“Traces to Nowhere”, Twin Peaks, Season 1, Ep.1 - Duwayne Dunham (1990)

“Traces to Nowhere” is the opening episode of the TV series Twin Peaks (1990-91) following the two-hour series pilot.  It continues with the investigation of a precipitating event that took place prior to the events described in this series – the murder of a highschool girl in the fictional town of Twin Peaks, Washington (state).  This episode was directed by Duwayne Dunham, and it was scripted by series co-creators David Lynch and Mark Frost, who also scripted the series pilot and the subsequent Episode 2 ("Zen, or the Skill to Catch a Killer”).

In the pilot it was revealed that the local highschool homecoming queen Laura Palmer (Sheryl Lee), was brutally raped and murdered, and her battered corpse had been found wrapped in plastic on the banks of a local river.  FBI agent Dale Cooper (Kyle MacLachlan) was called in to supervise a local investigation led by Sheriff Harry S. Truman (Michael Ontkean), and much of the series pilot is spent introducing the local characters of Twin Peaks who will figure in the  story.

This “Traces to Nowhere” episode doesn’t really have a self-contained narrative, and its time is primarily spent “thickening” the plot by introducing more obfuscating evidence and expanding on the contexts of some principal characters.  The viewer does learn a few things of interest.

Agent Cooper and Sheriff Truman had arrested Laura Palmer’s boyfriend, Bobby Briggs (Dana Ashbrook), and her secret lover, James Hurley (James Marshall), both of whom we know separately saw Laura on the night of the murder. But Cooper now becomes convinced that both are innocent of the murder, and he has them released.  Now evidence is uncovered, though, (sometimes only to a few) that points in other directions.

The autopsy of Laura Palmer reveals that she was taking cocaine and that on the night of her murder, she had sex with three different men

An abusive trucker, Leo Johnson (Eric Da Re) rudely orders his wife Shelly (Mädchen Amick)  to wash his clothes.  When she discovers his shirt has bloodstains on it, she hides the shirt away from him, and the shirt’s disappearance causes Leo to give his wife a brutal beating.  We also learn that Leo is embroiled in some presumably criminal operation with Bobby Briggs and his friend Mike Nelson that involves a missing $10,000 that Briggs and Nelson now owe Leo.

Also ,James Hurly’s uncle, gas station owner Ed Hurly, claims he was given a knockout drug by  bartender Jacques Renault at the local bar, The Roadhouse.  In addition, the viewer gets glimpses  of two additional mysterious characters.  One is a strange one-armed man who wanders into the police station and disappears into the morgue.  And Laura Palmer’s mother, Sarah Palmer (Grace Zabriskie) has a hysteria-inducing vision of a mysterious, sinister man hiding behind her bed.

At the episode’s end, psychiatrist Dr. Lawrence Jacoby, one of whose patients had apparently been Laura Palmer, is shown dreamily listening to an intimate cassette tape that is one of a series of tapes that Laura had secretly been sending to him

But apart from this specific information concerning the murder investigation, the episode spends a fair amount of time providing more background on four beautiful women in the narrative.  Since the murdered girl, Laura Palmer, was a beauty queen, one might suspect that these four women are also at risk.  All four of these women are magnetically attractive, and the viewer is drawn into following their fates as the series progresses.  In fact one could say that these four women are, along with Agent Cooper and Sheriff Truman, the major protagonists of the series.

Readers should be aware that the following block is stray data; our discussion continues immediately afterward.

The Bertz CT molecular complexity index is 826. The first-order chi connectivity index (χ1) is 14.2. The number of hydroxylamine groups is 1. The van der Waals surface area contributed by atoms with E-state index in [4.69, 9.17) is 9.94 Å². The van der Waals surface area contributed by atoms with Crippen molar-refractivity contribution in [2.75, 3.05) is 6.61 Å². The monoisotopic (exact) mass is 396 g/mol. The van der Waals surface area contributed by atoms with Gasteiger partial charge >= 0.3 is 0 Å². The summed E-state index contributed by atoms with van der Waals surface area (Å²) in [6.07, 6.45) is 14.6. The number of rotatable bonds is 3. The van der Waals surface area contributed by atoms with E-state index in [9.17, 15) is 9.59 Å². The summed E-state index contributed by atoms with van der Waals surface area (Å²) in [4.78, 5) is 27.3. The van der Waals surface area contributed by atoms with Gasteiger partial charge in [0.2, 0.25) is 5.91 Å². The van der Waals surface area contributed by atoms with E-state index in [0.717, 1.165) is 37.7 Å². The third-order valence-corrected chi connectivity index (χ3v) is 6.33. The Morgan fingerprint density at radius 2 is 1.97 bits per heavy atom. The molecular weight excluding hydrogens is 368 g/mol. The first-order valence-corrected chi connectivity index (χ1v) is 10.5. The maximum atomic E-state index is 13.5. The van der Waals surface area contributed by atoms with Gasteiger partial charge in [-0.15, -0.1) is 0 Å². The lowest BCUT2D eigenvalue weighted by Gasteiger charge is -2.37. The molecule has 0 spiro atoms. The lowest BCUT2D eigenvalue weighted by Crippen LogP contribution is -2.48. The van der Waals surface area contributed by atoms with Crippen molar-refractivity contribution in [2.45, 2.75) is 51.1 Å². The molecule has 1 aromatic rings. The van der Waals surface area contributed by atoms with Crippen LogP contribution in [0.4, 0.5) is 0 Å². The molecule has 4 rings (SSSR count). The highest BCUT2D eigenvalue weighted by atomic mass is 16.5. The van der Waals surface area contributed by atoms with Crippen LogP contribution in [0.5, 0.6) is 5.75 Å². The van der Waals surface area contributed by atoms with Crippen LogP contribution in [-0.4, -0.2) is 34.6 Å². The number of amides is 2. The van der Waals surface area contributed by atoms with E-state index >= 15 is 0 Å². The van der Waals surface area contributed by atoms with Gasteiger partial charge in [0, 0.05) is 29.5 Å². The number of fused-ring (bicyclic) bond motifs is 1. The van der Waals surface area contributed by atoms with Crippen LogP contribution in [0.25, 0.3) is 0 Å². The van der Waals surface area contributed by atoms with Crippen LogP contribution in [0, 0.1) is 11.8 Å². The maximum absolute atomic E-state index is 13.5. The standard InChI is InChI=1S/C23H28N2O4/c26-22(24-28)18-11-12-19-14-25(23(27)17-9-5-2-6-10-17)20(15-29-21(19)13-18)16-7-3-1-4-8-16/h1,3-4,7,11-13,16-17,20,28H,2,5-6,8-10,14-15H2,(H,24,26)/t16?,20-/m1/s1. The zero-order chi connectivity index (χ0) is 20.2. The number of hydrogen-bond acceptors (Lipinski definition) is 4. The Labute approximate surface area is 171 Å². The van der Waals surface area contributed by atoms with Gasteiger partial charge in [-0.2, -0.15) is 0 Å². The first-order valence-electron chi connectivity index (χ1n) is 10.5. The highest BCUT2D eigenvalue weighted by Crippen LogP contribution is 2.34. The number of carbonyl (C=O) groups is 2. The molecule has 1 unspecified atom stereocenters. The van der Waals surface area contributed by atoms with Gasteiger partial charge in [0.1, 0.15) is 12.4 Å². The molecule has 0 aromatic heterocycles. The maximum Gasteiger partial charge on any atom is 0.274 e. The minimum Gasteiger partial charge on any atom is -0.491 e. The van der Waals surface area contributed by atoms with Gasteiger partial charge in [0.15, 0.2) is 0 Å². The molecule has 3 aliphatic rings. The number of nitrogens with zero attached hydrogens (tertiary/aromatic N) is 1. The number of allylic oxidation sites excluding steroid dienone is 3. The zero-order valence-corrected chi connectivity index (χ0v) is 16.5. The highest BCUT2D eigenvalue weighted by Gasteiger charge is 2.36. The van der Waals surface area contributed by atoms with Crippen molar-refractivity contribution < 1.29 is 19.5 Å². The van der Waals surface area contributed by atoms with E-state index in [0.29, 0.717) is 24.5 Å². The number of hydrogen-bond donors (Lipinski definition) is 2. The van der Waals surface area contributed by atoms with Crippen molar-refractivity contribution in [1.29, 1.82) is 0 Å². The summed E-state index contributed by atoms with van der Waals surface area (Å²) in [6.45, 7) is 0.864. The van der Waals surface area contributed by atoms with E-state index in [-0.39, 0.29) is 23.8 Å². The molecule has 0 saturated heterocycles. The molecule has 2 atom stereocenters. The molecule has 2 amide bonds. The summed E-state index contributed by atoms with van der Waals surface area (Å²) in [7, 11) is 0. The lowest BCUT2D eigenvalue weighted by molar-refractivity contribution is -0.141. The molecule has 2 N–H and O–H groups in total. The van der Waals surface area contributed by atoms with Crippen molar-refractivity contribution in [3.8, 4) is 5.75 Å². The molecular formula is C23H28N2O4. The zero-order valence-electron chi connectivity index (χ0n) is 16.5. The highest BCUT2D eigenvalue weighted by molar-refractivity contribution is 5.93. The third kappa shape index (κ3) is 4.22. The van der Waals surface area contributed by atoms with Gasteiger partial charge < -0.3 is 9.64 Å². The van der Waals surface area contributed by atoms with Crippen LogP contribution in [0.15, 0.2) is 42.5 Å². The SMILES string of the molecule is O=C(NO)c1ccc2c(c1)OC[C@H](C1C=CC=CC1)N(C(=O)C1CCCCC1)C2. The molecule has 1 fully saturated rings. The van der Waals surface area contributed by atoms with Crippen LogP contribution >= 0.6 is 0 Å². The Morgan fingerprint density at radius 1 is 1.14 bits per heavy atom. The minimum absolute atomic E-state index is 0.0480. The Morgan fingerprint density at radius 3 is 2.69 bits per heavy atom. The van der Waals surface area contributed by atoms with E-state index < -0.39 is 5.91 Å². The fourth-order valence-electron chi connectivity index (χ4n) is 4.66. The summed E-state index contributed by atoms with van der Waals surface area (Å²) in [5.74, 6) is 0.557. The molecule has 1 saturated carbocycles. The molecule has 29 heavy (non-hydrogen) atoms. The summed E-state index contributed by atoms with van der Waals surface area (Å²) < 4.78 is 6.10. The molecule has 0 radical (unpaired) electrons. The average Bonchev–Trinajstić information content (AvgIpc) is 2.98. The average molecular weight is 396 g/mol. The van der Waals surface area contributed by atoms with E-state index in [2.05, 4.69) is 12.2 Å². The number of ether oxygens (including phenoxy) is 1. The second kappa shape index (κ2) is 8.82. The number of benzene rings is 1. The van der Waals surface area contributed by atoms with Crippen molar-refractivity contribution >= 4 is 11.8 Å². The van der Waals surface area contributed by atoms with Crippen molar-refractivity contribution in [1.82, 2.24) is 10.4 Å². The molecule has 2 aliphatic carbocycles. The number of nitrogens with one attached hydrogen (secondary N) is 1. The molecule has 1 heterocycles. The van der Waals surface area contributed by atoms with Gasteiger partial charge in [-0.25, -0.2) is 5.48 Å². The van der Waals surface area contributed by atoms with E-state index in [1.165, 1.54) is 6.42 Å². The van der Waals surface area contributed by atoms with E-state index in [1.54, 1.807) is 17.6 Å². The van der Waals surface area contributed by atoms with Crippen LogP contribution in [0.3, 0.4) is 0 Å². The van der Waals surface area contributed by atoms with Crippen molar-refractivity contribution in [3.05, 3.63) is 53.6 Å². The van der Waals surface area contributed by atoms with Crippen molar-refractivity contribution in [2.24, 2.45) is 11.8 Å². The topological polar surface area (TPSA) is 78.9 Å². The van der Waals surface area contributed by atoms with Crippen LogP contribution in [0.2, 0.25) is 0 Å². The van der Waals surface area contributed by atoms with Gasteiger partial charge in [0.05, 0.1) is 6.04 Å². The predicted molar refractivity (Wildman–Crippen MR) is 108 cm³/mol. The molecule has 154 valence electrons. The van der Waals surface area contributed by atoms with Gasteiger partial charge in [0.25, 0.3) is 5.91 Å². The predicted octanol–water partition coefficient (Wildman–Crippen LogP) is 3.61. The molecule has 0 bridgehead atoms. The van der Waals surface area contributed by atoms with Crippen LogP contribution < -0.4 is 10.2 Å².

• Shelly Johnson is an innocent young girl and works as a waitress at a local diner.  She is married to the abusive Leo Johnson, who I have already mentioned is a murder suspect.
  • Jocelyn Packard (Joan Chen), a beautiful young Chinese woman, is the widow of the recently deceased Andrew Packard, who owned the local sawmill in the town.  She now legally owns the sawmill, but the land on which it is situated is greedily coveted by wealthy and corrupt local landlord Benjamin Horne (Richard Beymer).  He is scheming with his paramour, Catherine Martell (Piper Laurie), who is the sister of Andrew Packard, to arrange a hostile takeover of the property.  Jocelyn, we already know, is having a semi-secret romantic relationship with Sheriff Truman.
  • Audrey Horne (Sherilyn Fenn) is the comely daughter of unscrupulous businessman Benjamin Horne.  She uses her feminine wiles to assert her independence and defy her father’s ways.  In this episode she seductively approaches Agent Cooper for some small talk, suggesting that she is attracted to this handsome newcomer in town.
  • Donna Hayward (Lara Flynn Boyle), who was Laura Palmer’s best friend, teams up with Laura’s secret lover, biker James Hurly, to try and solve the murder mystery.  Soon, however, they find themselves falling in love with each other.
Despite these separately fascinating threads concerning the four women, though, this episode has some weaknesses due to the dramatically over-the-top presentations of some of the other characters.
  • Bobby Briggs and Mike Nelson are unbearably obnoxious and behave like rabid jackals foaming at the mouth.
  • Benjamin Horne and his lover Catherine Martell are ludicrously avaricious. 
  • The grieving mother, Sarah Palmer, is almost continuously in a hysterical state.
  • Ed Hurley’s wife, Nadine (Wendy Robie), is so persistently and outrageously eccentric that she defies believability.
  • The Log Lady (Catherine E. Coulson), who asserts that the log she always carries around has magical properties, is another character who seems to have no other purpose than to project further eccentricity.
Nevertheless, this episode does provide fuel for further developments.

No comments: